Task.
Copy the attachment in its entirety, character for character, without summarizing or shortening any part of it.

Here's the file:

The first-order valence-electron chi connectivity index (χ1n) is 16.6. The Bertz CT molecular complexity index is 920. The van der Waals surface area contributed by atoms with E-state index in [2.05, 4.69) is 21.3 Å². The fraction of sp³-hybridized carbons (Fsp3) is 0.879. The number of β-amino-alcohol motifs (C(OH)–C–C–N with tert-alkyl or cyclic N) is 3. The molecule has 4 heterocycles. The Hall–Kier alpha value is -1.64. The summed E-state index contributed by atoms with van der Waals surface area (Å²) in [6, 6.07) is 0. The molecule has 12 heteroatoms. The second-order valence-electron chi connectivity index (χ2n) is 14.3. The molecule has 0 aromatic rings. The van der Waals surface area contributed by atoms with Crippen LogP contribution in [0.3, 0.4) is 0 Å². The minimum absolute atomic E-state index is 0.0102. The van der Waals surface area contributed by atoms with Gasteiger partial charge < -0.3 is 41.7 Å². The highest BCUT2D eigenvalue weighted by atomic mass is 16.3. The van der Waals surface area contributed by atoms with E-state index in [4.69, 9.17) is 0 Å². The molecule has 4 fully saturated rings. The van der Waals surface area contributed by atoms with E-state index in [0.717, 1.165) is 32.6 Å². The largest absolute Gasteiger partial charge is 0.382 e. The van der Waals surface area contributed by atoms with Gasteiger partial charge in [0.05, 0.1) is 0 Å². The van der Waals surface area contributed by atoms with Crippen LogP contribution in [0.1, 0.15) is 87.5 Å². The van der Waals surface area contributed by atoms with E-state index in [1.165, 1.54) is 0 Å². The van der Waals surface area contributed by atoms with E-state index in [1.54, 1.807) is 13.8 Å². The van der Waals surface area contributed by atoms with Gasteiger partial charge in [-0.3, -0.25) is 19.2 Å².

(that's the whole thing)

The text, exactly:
The first-order valence-electron chi connectivity index (χ1n) is 16.6. The Bertz CT molecular complexity index is 920. The van der Waals surface area contributed by atoms with E-state index in [2.05, 4.69) is 21.3 Å². The fraction of sp³-hybridized carbons (Fsp3) is 0.879. The number of β-amino-alcohol motifs (C(OH)–C–C–N with tert-alkyl or cyclic N) is 3. The molecule has 4 heterocycles. The Hall–Kier alpha value is -1.64. The summed E-state index contributed by atoms with van der Waals surface area (Å²) in [6, 6.07) is 0. The molecule has 12 heteroatoms. The second-order valence-electron chi connectivity index (χ2n) is 14.3. The molecule has 0 aromatic rings. The van der Waals surface area contributed by atoms with Crippen LogP contribution in [0.3, 0.4) is 0 Å². The minimum absolute atomic E-state index is 0.0102. The van der Waals surface area contributed by atoms with Gasteiger partial charge < -0.3 is 41.7 Å². The highest BCUT2D eigenvalue weighted by atomic mass is 16.3. The van der Waals surface area contributed by atoms with E-state index in [4.69, 9.17) is 0 Å². The molecule has 4 fully saturated rings. The van der Waals surface area contributed by atoms with E-state index in [0.717, 1.165) is 32.6 Å². The largest absolute Gasteiger partial charge is 0.382 e. The van der Waals surface area contributed by atoms with Gasteiger partial charge in [0.05, 0.1) is 0 Å². The van der Waals surface area contributed by atoms with Crippen LogP contribution in [0.1, 0.15) is 87.5 Å². The van der Waals surface area contributed by atoms with E-state index in [1.165, 1.54) is 0 Å². The van der Waals surface area contributed by atoms with E-state index in [1.54, 1.807) is 13.8 Å². The van der Waals surface area contributed by atoms with Gasteiger partial charge in [-0.3, -0.25) is 19.2 Å².